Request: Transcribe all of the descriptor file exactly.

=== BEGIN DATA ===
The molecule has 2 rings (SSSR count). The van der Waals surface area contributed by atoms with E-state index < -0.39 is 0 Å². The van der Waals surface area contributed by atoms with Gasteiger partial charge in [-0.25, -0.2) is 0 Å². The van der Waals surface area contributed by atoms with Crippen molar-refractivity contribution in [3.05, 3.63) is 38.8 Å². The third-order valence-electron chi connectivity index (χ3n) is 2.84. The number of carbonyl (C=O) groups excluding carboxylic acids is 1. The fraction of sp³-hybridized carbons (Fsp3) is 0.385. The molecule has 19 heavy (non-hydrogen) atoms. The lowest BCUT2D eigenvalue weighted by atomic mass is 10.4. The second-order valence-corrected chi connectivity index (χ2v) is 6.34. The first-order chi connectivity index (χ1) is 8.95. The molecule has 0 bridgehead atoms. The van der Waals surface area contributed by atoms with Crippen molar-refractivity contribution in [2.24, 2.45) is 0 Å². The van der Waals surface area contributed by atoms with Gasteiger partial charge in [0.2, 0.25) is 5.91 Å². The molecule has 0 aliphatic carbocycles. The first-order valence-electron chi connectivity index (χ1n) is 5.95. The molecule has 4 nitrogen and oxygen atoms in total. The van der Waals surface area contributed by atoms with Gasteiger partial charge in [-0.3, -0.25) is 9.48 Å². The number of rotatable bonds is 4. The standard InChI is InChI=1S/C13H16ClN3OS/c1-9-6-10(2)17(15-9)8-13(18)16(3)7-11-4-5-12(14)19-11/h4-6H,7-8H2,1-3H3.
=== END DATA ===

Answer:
The molecule has 2 rings (SSSR count). The van der Waals surface area contributed by atoms with E-state index < -0.39 is 0 Å². The van der Waals surface area contributed by atoms with Gasteiger partial charge in [-0.25, -0.2) is 0 Å². The van der Waals surface area contributed by atoms with Crippen molar-refractivity contribution in [3.05, 3.63) is 38.8 Å². The third-order valence-electron chi connectivity index (χ3n) is 2.84. The number of carbonyl (C=O) groups excluding carboxylic acids is 1. The fraction of sp³-hybridized carbons (Fsp3) is 0.385. The molecule has 19 heavy (non-hydrogen) atoms. The lowest BCUT2D eigenvalue weighted by atomic mass is 10.4. The second-order valence-corrected chi connectivity index (χ2v) is 6.34. The first-order chi connectivity index (χ1) is 8.95. The molecule has 0 bridgehead atoms. The van der Waals surface area contributed by atoms with Crippen molar-refractivity contribution in [2.24, 2.45) is 0 Å². The van der Waals surface area contributed by atoms with Gasteiger partial charge in [0.2, 0.25) is 5.91 Å². The molecule has 0 aliphatic carbocycles. The first-order valence-electron chi connectivity index (χ1n) is 5.95. The molecule has 4 nitrogen and oxygen atoms in total. The van der Waals surface area contributed by atoms with Gasteiger partial charge in [-0.3, -0.25) is 9.48 Å². The number of rotatable bonds is 4. The standard InChI is InChI=1S/C13H16ClN3OS/c1-9-6-10(2)17(15-9)8-13(18)16(3)7-11-4-5-12(14)19-11/h4-6H,7-8H2,1-3H3.